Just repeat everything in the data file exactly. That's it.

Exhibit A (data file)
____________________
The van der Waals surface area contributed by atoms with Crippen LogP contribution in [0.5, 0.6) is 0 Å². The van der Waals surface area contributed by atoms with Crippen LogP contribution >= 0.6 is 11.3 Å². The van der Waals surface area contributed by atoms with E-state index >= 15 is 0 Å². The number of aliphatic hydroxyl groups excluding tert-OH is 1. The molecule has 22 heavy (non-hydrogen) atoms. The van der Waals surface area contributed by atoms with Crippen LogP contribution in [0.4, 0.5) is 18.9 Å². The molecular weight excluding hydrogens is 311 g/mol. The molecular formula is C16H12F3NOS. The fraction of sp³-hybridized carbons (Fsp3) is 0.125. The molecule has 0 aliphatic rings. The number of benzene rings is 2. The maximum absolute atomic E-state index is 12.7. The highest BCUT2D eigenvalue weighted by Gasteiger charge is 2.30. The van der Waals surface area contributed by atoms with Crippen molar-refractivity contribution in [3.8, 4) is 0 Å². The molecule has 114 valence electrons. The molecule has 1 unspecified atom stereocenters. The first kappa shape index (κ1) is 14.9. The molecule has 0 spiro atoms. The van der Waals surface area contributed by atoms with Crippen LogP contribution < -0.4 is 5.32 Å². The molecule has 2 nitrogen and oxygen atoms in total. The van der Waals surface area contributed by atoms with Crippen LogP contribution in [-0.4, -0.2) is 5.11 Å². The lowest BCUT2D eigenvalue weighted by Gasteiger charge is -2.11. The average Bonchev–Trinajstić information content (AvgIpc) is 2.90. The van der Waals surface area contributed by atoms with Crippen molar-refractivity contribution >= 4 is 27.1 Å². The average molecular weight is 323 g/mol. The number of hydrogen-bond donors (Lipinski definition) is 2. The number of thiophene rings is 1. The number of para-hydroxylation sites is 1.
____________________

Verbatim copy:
The van der Waals surface area contributed by atoms with Crippen LogP contribution in [0.5, 0.6) is 0 Å². The van der Waals surface area contributed by atoms with Crippen LogP contribution >= 0.6 is 11.3 Å². The van der Waals surface area contributed by atoms with E-state index >= 15 is 0 Å². The number of aliphatic hydroxyl groups excluding tert-OH is 1. The molecule has 22 heavy (non-hydrogen) atoms. The van der Waals surface area contributed by atoms with Crippen LogP contribution in [0.4, 0.5) is 18.9 Å². The molecular weight excluding hydrogens is 311 g/mol. The molecular formula is C16H12F3NOS. The fraction of sp³-hybridized carbons (Fsp3) is 0.125. The molecule has 0 aliphatic rings. The number of benzene rings is 2. The maximum absolute atomic E-state index is 12.7. The highest BCUT2D eigenvalue weighted by Gasteiger charge is 2.30. The van der Waals surface area contributed by atoms with Crippen molar-refractivity contribution in [3.8, 4) is 0 Å². The molecule has 114 valence electrons. The molecule has 1 unspecified atom stereocenters. The first kappa shape index (κ1) is 14.9. The molecule has 0 spiro atoms. The van der Waals surface area contributed by atoms with Crippen LogP contribution < -0.4 is 5.32 Å². The molecule has 2 nitrogen and oxygen atoms in total. The van der Waals surface area contributed by atoms with Crippen LogP contribution in [-0.4, -0.2) is 5.11 Å². The lowest BCUT2D eigenvalue weighted by Gasteiger charge is -2.11. The average Bonchev–Trinajstić information content (AvgIpc) is 2.90. The van der Waals surface area contributed by atoms with Crippen molar-refractivity contribution >= 4 is 27.1 Å². The average molecular weight is 323 g/mol. The number of hydrogen-bond donors (Lipinski definition) is 2. The number of thiophene rings is 1. The number of para-hydroxylation sites is 1.